Most people wouldn’t picture a English teacher in the burly role of blacksmith, spending hours on end behind a flaming forge creating works of art in iron and steel. But most English teachers aren’t Mike Rowley.
A long-time teacher and former football coach at Enterprise High School, Rowley has had an interest in smithing nearly as far back as he can remember, when he made a knife at the age of nine or ten. He took his skills into the History Channel’s “Forged in Fire” competition, which pits four bladesmiths against one another forging various weapons from raw materials.
After three elimination rounds, Rowley was named the winner.
“It was terrible,” he said while laughing. “No power tools or anything. I didn’t know what I was doing.”
When he started watching the show in its second season he had a small forge and an anvil made of railroad rail.
“I would watch an episode and say, ‘I could do that,’ or, ‘I couldn’t do that, and I better learn how,” he said. He eventually started making his own tools such as tongs and hammers. He also attended what he described as “YouTube University” as well as read a number of books on the subject to sharpen his skills.
“I like the idea of knowing stuff,” he said. “The knowledge that I thought might be lost because we’re moving away from it. When that show came out, it lit a fire in the U.S., and now a lot of guys are doing it.”
Rowley doesn’t teach a forging class at the school because the school doesn’t have one, but he’s more than willing to have students visit his home forge to learn the basics. He recently helped a student create a knife for her grandfather. “She showed me a picture of what she wanted, so I forged it and got it ready for her to come over and do the handle part and some other work on it,” Rowley said. He said he’s helped about a dozen students create their own works.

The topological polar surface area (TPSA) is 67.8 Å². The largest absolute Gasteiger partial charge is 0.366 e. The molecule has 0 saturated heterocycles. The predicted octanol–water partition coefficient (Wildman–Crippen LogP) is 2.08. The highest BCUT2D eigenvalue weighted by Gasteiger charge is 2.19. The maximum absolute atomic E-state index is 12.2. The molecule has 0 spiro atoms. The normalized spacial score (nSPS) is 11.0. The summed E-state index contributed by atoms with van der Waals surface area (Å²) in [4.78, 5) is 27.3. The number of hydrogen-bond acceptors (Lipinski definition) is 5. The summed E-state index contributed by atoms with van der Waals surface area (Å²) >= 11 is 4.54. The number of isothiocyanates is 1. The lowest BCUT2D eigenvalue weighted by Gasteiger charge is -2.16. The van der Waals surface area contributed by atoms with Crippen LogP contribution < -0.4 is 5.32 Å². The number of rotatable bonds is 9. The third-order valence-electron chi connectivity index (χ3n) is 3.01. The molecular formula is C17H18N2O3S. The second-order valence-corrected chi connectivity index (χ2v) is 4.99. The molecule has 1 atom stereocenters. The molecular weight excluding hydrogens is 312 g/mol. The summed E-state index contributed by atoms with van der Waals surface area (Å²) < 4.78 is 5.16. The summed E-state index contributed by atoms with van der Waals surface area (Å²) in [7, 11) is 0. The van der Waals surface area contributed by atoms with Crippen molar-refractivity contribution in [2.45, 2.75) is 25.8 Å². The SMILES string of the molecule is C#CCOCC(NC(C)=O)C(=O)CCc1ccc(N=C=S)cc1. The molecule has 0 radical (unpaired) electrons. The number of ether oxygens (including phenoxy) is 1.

Sworn to secrecy by the show’s producers, he couldn’t let students know of his victory.
The show takes place in New York, although Rowley stayed in Stamford, Connecticut, about 10 minutes away from the set each night. Filming took a solid two weeks with a week in New York followed by a short break and filming resuming at the bladesmith’s home forge for the finals. Rowley said that the home segment took about 45 hours to film but was condensed down to about two minutes on the show. Filming started in June and ended in early July.
Surprisingly, Rowley didn’t have to contact the show to get a spot. The show contacted him after seeing some of his work on Instagram. He exchanged several emails with the show’s producers before submitting to a Skype interview before being chosen. They didn’t give him acting lessons to appear more natural.
“They just said, ‘be yourself,’” Rowley said. “I joke all the time, so I joked my way through most of the show.” He added that he was also nervous about making a fool of himself on the show.